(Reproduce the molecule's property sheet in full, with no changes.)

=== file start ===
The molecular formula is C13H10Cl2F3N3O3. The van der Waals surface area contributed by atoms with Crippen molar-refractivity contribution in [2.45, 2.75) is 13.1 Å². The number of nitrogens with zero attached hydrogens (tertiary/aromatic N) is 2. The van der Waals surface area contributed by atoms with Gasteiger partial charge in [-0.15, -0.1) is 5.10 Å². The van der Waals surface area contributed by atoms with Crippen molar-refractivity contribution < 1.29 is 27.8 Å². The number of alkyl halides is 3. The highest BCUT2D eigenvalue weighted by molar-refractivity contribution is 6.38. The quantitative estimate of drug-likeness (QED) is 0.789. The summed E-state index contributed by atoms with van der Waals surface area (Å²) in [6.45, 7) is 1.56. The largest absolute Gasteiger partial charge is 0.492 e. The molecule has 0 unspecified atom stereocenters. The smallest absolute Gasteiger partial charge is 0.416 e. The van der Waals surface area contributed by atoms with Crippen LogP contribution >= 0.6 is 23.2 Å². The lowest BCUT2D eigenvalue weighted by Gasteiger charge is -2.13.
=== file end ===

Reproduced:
The molecular formula is C13H10Cl2F3N3O3. The van der Waals surface area contributed by atoms with Crippen molar-refractivity contribution in [2.45, 2.75) is 13.1 Å². The number of nitrogens with zero attached hydrogens (tertiary/aromatic N) is 2. The van der Waals surface area contributed by atoms with Gasteiger partial charge in [-0.15, -0.1) is 5.10 Å². The van der Waals surface area contributed by atoms with Crippen molar-refractivity contribution < 1.29 is 27.8 Å². The number of alkyl halides is 3. The highest BCUT2D eigenvalue weighted by molar-refractivity contribution is 6.38. The quantitative estimate of drug-likeness (QED) is 0.789. The summed E-state index contributed by atoms with van der Waals surface area (Å²) in [6.45, 7) is 1.56. The largest absolute Gasteiger partial charge is 0.492 e. The molecule has 0 unspecified atom stereocenters. The smallest absolute Gasteiger partial charge is 0.416 e. The van der Waals surface area contributed by atoms with Crippen LogP contribution >= 0.6 is 23.2 Å². The lowest BCUT2D eigenvalue weighted by Gasteiger charge is -2.13.